When we stopped here on yule morn, i didnt expect to be impressed as the close prox of the large noisy road, so when i got the the top the henge bank and looked on my first words were "F***in hell" the sight of the flat surface and the surrounding henge and the stone in the middle blew me away. I LOVED this place, even with the road it is an athmospheric place, i had visions of how it may have been used, tourchlights burning, singing, processions, rites and rituals who knows but a great place, one of the best for me. Made me go WOW! A special place.
400m walk from King Arthur's Round Table. Or if you prefer you can park very close, below where the main road (the A6) goes over the motorway. The A6 now has a big Millennium Stone (you know, a big stone plonked somewhere to celebrate the Millennium) between the main road and the slip road down to Mayburgh, so it's probably even easier now to spot how to get to Mayburgh.
Very serious looking dowsers and dog walkers were all around when I visited, and I found it a bit weird because of that. But it was still a physically impressive site even if I couldn't get much sense of calm or history.
In terms of sheer size Mayburgh Henge is an awesome monument.
However, whereas the nearby King Arthurs Round Table is next to the main road through Eamont Bridge and at the centre of the daily hubub, Mayburgh stands just metres away from the motorway yet is alone and abandoned. This is a real shame as it is a mind-boggling construction, containing an estimated 5 million cobblestones in a bank that stands nearly 6 metres high. At it's centre is a single standing stone, one of an original four, there were also four others inside the entrance to East that looks across to the round table.
Mayburgh henge never fails to impress. On this day the busy traffic sped past on the M6, Easter bank holiday being well under way, but the solitude of this site *still* impresses. I came with two friends who'd never been before, and both were overwhelmed by it's size and the thought of this site being used by the ancients.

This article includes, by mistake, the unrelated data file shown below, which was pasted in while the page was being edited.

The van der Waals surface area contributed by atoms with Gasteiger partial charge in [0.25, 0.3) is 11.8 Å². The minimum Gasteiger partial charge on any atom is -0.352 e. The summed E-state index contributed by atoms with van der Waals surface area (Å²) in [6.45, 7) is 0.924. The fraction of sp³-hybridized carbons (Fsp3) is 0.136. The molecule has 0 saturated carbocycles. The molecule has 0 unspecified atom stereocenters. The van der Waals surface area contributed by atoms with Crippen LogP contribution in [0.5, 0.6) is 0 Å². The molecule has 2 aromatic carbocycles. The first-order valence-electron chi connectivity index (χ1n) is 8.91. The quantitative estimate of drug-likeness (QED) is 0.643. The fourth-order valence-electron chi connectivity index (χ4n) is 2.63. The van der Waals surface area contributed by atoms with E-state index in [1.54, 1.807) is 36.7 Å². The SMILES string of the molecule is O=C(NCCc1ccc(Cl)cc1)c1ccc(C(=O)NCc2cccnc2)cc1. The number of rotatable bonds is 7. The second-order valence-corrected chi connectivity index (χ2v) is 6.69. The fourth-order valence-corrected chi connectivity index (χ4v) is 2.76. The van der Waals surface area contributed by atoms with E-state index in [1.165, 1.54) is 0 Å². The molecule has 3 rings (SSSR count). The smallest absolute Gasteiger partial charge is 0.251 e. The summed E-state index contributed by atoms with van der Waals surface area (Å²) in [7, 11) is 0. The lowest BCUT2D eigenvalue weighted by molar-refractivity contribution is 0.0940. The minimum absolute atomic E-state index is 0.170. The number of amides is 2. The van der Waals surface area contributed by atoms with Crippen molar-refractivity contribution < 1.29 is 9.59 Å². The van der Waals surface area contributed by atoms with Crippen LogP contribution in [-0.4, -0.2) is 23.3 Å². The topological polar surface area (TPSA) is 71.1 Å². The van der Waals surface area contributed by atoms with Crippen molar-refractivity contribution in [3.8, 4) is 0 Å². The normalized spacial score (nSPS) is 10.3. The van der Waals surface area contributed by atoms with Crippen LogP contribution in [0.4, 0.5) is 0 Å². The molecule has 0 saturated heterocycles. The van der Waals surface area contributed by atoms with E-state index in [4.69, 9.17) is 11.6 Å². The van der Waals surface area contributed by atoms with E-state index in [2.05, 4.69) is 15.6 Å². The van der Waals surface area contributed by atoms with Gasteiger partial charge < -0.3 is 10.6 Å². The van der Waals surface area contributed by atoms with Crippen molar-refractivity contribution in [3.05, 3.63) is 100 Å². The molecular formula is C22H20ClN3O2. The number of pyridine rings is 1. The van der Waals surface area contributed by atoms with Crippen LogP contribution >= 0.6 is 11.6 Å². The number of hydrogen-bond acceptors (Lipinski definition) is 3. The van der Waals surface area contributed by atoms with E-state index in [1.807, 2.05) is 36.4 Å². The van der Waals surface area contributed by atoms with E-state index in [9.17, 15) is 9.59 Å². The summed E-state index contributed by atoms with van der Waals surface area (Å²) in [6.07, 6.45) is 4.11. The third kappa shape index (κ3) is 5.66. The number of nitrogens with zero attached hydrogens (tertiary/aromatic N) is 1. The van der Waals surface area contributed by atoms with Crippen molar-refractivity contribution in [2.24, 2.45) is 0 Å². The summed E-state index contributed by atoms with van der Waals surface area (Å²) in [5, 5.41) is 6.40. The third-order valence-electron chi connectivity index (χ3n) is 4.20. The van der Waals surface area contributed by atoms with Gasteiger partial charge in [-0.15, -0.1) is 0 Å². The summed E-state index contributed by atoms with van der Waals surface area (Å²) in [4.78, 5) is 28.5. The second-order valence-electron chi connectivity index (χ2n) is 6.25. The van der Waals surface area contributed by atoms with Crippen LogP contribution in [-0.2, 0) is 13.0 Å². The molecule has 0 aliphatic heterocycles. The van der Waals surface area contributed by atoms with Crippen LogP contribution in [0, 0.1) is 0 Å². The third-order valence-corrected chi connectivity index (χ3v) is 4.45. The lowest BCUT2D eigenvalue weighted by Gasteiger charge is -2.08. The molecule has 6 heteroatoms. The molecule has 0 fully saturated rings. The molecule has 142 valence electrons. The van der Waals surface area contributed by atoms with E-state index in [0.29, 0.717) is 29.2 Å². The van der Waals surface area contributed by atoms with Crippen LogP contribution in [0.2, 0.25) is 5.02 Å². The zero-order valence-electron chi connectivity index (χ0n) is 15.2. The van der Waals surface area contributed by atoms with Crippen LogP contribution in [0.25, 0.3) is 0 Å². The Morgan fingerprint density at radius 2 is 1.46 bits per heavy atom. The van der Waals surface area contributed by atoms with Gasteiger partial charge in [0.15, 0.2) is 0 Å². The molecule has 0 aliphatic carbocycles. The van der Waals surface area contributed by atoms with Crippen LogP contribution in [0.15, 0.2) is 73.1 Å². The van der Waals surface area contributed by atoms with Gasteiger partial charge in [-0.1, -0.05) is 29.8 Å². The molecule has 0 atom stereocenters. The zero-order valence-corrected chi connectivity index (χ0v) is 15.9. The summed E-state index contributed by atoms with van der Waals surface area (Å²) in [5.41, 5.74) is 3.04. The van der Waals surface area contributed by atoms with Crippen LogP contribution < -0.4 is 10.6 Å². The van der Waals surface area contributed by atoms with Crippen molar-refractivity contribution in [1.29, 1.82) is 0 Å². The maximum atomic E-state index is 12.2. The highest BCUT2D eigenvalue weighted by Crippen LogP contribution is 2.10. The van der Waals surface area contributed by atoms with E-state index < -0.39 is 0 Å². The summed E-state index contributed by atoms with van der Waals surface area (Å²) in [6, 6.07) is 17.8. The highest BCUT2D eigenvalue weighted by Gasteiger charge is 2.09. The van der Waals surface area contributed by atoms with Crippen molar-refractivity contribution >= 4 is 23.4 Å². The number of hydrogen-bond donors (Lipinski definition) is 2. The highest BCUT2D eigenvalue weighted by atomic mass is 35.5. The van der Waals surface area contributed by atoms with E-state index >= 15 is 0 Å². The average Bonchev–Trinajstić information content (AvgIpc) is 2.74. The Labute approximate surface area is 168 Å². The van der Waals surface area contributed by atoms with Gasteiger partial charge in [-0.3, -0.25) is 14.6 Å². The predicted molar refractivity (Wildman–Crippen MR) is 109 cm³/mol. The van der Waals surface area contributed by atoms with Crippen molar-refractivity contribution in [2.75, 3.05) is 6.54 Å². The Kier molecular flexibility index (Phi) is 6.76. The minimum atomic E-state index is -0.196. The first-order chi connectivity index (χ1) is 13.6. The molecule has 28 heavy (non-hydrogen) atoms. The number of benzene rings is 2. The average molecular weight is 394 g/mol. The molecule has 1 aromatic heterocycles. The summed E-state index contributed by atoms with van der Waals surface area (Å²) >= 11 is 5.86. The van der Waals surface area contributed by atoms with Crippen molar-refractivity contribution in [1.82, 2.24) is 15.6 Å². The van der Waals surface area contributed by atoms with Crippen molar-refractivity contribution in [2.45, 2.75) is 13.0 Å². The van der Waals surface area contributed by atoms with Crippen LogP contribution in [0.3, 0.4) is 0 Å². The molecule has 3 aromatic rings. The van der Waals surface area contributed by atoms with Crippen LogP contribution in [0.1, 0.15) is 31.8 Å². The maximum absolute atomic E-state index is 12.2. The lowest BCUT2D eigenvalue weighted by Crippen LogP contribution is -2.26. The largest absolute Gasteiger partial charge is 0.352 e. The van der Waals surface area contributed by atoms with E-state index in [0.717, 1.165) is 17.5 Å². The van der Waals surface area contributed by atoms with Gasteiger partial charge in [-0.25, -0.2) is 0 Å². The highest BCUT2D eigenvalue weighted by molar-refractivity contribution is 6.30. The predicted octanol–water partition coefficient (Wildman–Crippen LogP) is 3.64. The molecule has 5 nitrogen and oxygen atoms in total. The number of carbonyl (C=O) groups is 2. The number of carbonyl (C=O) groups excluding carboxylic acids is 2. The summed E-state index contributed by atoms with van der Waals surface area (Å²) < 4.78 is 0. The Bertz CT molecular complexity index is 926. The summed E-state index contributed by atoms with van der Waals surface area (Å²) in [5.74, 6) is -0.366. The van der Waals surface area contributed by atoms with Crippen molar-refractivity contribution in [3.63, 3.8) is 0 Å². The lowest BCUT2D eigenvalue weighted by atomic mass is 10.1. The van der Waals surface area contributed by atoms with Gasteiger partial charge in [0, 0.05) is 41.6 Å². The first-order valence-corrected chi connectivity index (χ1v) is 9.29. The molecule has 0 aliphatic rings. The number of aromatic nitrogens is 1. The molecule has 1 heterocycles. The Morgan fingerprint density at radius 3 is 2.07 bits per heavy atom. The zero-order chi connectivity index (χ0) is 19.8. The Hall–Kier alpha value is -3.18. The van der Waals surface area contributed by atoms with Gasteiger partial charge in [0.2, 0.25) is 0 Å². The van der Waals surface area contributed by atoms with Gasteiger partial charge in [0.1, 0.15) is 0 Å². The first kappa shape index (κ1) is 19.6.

I had been working for the best part of a week in Blackpool during the illuminations in November 1999. I was staying in a cold apartment, with the wind and the rain howling against a damp net-curtained window every night.
Travelling back home, I was so happy to stop here.
The henge at King Arthur's looks almost too landscaped, but surely retains much of it's strength, despite the close proximity of the roads. I didn't stay too long.
I went over to Mayburgh. The sun was low and there was an eerie gloom inside the henge - those bare trees and the great pebbled edge surrounding that lonely stone. I remember a feeling of vastness and peace and I'd like to see this place at different times of the day.
Arrived first at King Arthur's Round Table, got out of the car and the first thing we noticed was how cold it was compared to Long and Little Meg, still that wasn't going to put us off.
Walked onto King Arthur's and was instantly taken, tried to visualise the whole henge, kept walking round accompanied by some very inquisitive lambs.Excellent.
Walked the small way to Mayburgh Henge, past the christian millenium abomination, went up the rise at the side of the site and was totally blew away looking in to the site.
This place is so amazing, not even the nearby M6 traffic could spoil the whole thing.
Great favourite of mine. As me and Tess climbed the embankment and dropped into the bowl Tess gave out a "wow, didn't expect this!"
Sums it up really.
Plans afoot to dynamite the christian pastiche into rubble, any takers?
Love and Life
The eternal power of these henges is emphasised by the fact that they are right next to the M6. Not even that atrocious proximity can destroy the vibe. After the beauty and peace of nearby Long Meg and Castlerigg, I almost gave these sites a miss but was so glad I didn't. Recently, Mayburgh nearly fell victim to a Christian "millennium" monument that they were planning to erect right within the henge. Short-sighted infants.
In his 1829 work entitled 'The History of Initiation 3 courses of lectures', the masonic writer, George Oliver described Mayburgh and Arthur's Round Table. He then goes on to quote an anecdote related to him by the late Mr Briggs of Kendal.